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Chesapeake's Dixon, Three Execs 'to Pursue Other Opportunities'

Chesapeake Energy Corp.'s long-time COO Steve Dixon, who was named interim CEO in April and held the post until mid-June, left the company Monday with three other top executives, according to a memo sent to employees by CEO Doug Lawler.

The changes were effective immediately, Lawler said. A source for NGI's Shale Dailyshared the contents of the memo. Lawler, a former Anadarko Petroleum Corp. executive, was hired in May to replace co-founder Aubrey McClendon (see Shale Daily,May 21).

Dixon had been executive vice president (EVP) of operations and geosciences. He joined Chesapeake in 1991, two years after the company was founded, and became COO in 2006. Also leaving Monday were EVP of production Jeff Fisher, Senior Vice President (SVP) of drilling Steve Miller, and SVP and chief of human and corporate resources Martha Burger.

The executives "are leaving the company to pursue other opportunities," Lawler wrote. "This restructuring will position Chesapeake to be more competitive and focused, and it will further our strategies of financial discipline and profitable and efficient growth from captured resources."

Lawler told The Oklahoman late Monday that the heave-ho was a "business decision resulting from Chesapeake's continuing transformation to where we want to be as a top performing company...We have been looking very hard at the executive level and know we need to make changes that are business driven to streamline the company."

Dixon, McClendon's long-time exploration and production lieutenant, was named interim CEO after the co-founder retired April 1 (see Shale DailyApril 2). He served in the top spot as part of an interim Office of the Chairman, which also included Executive Chairman Archie Dunham and CFO Nick Del'Osso. When Lawler came aboard in June, the executives resumed their previous duties.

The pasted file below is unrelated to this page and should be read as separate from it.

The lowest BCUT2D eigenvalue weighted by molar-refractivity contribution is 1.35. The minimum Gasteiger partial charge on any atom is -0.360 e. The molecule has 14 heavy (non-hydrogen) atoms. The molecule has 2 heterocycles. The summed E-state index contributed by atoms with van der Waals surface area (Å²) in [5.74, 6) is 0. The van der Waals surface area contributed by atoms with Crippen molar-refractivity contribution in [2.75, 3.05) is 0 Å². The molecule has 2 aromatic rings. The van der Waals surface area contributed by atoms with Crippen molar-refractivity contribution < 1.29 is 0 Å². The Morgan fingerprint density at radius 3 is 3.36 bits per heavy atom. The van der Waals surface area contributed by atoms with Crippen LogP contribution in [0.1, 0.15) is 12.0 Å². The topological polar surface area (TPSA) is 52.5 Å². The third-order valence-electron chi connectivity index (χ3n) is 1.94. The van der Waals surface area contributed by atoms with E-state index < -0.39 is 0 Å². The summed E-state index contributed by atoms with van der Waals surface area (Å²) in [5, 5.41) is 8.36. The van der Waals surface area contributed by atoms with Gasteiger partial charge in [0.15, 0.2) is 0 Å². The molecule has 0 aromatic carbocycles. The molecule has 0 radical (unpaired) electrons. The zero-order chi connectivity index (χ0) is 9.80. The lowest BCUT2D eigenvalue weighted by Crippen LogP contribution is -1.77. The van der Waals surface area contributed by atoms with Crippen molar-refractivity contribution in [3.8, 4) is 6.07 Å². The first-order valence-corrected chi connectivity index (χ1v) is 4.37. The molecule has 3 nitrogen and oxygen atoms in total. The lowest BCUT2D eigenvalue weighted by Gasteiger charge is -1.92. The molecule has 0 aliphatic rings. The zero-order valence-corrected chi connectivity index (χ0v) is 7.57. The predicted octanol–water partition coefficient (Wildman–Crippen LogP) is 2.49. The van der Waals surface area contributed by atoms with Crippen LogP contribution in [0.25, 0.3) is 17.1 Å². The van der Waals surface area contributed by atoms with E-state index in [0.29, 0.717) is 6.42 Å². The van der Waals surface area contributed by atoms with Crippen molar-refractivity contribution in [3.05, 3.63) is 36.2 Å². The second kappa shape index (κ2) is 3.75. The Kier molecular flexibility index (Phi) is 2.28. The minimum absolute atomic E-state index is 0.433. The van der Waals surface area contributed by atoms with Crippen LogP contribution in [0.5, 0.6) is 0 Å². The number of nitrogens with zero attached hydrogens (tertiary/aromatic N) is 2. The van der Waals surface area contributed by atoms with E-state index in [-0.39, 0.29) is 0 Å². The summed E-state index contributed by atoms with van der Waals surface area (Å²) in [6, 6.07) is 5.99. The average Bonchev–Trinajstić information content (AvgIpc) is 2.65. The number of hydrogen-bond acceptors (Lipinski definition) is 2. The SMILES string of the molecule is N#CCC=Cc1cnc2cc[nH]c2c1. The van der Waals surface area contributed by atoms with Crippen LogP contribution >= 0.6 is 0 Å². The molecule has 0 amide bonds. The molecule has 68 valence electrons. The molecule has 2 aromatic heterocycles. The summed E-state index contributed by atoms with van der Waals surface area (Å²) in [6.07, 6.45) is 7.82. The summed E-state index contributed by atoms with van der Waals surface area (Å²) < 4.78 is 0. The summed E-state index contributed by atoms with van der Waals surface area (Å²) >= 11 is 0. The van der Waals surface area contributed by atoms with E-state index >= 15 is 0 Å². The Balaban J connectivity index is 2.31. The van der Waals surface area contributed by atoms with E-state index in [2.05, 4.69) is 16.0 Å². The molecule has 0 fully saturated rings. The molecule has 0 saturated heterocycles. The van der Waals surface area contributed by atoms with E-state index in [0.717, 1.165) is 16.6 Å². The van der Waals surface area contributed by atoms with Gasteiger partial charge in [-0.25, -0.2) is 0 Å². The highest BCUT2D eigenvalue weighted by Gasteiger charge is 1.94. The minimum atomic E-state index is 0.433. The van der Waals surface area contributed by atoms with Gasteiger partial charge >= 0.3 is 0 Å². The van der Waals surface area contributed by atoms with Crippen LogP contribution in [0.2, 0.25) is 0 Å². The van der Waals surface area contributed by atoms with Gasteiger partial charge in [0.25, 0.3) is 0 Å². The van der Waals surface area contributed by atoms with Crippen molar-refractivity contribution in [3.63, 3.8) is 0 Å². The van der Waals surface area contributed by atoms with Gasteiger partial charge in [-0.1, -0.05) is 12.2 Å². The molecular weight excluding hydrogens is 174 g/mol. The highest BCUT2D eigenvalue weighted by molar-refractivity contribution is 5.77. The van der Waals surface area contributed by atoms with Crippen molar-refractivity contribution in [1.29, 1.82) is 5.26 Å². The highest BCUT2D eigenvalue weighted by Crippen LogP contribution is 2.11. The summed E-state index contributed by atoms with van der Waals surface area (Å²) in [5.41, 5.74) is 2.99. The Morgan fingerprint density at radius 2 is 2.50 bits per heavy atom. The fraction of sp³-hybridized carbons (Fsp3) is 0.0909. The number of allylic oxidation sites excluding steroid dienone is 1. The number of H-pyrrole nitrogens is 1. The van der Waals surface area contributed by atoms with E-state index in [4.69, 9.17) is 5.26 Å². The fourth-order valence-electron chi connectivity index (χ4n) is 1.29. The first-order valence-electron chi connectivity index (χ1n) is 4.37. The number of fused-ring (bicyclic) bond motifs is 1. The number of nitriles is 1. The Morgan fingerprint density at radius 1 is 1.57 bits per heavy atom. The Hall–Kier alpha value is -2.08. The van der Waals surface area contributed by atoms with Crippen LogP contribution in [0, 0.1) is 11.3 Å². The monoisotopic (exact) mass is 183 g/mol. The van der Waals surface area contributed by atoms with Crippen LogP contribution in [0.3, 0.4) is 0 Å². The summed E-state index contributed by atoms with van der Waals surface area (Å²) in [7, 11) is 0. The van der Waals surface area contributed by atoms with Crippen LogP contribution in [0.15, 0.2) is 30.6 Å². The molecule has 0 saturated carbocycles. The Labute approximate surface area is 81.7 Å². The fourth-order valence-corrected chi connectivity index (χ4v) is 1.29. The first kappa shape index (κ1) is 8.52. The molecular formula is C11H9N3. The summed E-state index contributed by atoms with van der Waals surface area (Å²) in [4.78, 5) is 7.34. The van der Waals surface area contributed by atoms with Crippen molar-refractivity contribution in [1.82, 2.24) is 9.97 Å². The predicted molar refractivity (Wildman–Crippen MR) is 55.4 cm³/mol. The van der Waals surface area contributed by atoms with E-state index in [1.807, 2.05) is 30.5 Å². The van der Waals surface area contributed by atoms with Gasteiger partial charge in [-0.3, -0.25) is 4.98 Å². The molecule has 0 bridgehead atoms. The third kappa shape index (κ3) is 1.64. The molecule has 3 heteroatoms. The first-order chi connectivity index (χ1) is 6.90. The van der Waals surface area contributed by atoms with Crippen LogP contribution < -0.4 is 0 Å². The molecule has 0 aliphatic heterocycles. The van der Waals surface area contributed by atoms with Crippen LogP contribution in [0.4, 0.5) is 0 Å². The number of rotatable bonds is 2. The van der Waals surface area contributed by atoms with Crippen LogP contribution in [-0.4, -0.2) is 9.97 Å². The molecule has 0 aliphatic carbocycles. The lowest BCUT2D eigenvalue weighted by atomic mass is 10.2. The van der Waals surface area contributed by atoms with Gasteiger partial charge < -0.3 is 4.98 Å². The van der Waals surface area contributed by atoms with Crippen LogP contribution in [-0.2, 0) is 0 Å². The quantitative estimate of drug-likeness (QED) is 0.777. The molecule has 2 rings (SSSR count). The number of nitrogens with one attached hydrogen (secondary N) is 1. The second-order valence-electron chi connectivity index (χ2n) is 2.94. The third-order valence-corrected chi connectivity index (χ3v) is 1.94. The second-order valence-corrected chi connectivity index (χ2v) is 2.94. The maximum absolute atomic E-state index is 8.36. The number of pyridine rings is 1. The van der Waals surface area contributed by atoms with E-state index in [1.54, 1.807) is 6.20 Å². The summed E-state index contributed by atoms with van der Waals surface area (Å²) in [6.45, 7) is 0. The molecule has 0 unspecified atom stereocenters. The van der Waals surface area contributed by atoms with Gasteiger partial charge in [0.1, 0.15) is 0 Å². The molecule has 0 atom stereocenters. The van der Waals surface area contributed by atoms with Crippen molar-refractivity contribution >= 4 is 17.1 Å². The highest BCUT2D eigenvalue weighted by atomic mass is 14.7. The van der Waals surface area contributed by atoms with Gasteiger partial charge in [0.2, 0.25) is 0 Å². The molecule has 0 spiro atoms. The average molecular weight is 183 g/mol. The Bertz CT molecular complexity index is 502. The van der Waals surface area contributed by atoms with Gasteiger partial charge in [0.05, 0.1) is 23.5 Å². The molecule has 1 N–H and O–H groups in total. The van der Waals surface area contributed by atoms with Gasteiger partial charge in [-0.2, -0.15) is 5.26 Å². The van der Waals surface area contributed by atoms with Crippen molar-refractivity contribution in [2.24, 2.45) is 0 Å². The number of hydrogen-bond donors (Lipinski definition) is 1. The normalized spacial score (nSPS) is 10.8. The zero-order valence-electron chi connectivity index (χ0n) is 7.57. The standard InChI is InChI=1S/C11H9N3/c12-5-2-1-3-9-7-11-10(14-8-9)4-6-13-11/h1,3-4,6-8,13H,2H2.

After hiring Lawler, Dunham had said in May that Chesapeake had not missed "a beat" after McClendon left, and he credited the "effective collaboration" between himself, Dixon and Del'Osso. "Steve, Nick, and the rest of the executive group, under Doug's leadership, will form a highly talented and experienced management team that will lead Chesapeake into its next phase of success and prosperity," Dunham said at the time.

Dixon's name and biography had been scrubbed from Chesapeake's website by the end of business Monday. He often has been credited with finding the source rocks that propelled Chesapeake into becoming the top driller in the United States and second-largest natural gas producer.

In a conference call with analysts early this month to discuss second quarter results, Lawler provided nearly all of the details about the financial and operational results, tasks usually left to Del'Osso and Dixon (see Shale DailyAug. 2). The usually loquacious Dixon, who often went into detail about particular wells or particular regions, answered a few questions for analysts. He had led the annual meeting in June (see Shale DailyJune 17).

In that conference call Lawler hinted that big changes were ahead. "A comprehensive company-wide review of our capital allocation and other processes is under way," Lawler said at the time, "and I believe these initiatives will result in substantial further improvement in both near-term and long-term capital efficiency and returns."

 McClendon has since taken some space at an office building near his former corporate headquarters in Oklahoma City, where he is advancing a new exploration company (seeShale DailyApril 17). Former Chesapeake SVP Tom Price, who headed corporate development and government relations, as well as SVP Henry Hood, who had run land operations, left Chesapeake on May 3. They plan to work with McClendon, according to Chesapeake officials.

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